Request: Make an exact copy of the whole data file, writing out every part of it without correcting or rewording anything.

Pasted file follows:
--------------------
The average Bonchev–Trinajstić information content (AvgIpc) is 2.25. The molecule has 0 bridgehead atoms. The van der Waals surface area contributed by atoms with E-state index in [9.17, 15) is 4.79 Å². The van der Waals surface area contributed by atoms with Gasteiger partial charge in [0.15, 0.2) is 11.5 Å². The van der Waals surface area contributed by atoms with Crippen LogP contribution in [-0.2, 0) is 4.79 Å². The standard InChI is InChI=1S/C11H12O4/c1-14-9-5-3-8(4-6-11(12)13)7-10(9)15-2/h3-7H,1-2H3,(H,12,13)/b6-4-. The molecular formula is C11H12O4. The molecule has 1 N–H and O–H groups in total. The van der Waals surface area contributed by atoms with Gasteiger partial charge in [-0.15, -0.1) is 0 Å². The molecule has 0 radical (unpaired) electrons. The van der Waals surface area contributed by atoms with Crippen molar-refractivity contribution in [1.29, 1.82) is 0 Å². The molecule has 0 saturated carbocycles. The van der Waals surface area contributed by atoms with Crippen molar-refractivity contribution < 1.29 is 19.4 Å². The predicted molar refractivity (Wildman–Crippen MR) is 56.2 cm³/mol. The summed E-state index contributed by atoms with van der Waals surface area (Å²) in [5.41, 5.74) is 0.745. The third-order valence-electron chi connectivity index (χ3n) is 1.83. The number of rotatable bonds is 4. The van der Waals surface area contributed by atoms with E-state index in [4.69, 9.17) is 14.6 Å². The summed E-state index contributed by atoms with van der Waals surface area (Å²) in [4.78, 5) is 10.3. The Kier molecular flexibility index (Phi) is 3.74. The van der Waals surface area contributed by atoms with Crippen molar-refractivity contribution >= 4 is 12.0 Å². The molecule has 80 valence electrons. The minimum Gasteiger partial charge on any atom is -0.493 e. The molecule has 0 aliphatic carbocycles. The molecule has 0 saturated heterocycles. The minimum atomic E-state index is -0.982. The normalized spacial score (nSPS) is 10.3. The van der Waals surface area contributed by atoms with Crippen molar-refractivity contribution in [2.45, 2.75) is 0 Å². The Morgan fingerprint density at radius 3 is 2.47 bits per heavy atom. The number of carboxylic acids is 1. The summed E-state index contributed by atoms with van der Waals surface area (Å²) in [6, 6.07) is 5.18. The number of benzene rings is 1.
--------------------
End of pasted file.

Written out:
The average Bonchev–Trinajstić information content (AvgIpc) is 2.25. The molecule has 0 bridgehead atoms. The van der Waals surface area contributed by atoms with E-state index in [9.17, 15) is 4.79 Å². The van der Waals surface area contributed by atoms with Gasteiger partial charge in [0.15, 0.2) is 11.5 Å². The van der Waals surface area contributed by atoms with Crippen LogP contribution in [-0.2, 0) is 4.79 Å². The standard InChI is InChI=1S/C11H12O4/c1-14-9-5-3-8(4-6-11(12)13)7-10(9)15-2/h3-7H,1-2H3,(H,12,13)/b6-4-. The molecular formula is C11H12O4. The molecule has 1 N–H and O–H groups in total. The van der Waals surface area contributed by atoms with Gasteiger partial charge in [-0.15, -0.1) is 0 Å². The molecule has 0 radical (unpaired) electrons. The van der Waals surface area contributed by atoms with Crippen molar-refractivity contribution in [1.29, 1.82) is 0 Å². The molecule has 0 saturated carbocycles. The van der Waals surface area contributed by atoms with Crippen molar-refractivity contribution < 1.29 is 19.4 Å². The predicted molar refractivity (Wildman–Crippen MR) is 56.2 cm³/mol. The summed E-state index contributed by atoms with van der Waals surface area (Å²) in [5.41, 5.74) is 0.745. The third-order valence-electron chi connectivity index (χ3n) is 1.83. The number of rotatable bonds is 4. The van der Waals surface area contributed by atoms with E-state index in [4.69, 9.17) is 14.6 Å². The summed E-state index contributed by atoms with van der Waals surface area (Å²) in [4.78, 5) is 10.3. The Kier molecular flexibility index (Phi) is 3.74. The van der Waals surface area contributed by atoms with Crippen molar-refractivity contribution >= 4 is 12.0 Å². The molecule has 80 valence electrons. The minimum Gasteiger partial charge on any atom is -0.493 e. The molecule has 0 aliphatic carbocycles. The molecule has 0 saturated heterocycles. The minimum atomic E-state index is -0.982. The normalized spacial score (nSPS) is 10.3. The van der Waals surface area contributed by atoms with Crippen molar-refractivity contribution in [2.45, 2.75) is 0 Å². The Morgan fingerprint density at radius 3 is 2.47 bits per heavy atom. The number of carboxylic acids is 1. The summed E-state index contributed by atoms with van der Waals surface area (Å²) in [6, 6.07) is 5.18. The number of benzene rings is 1.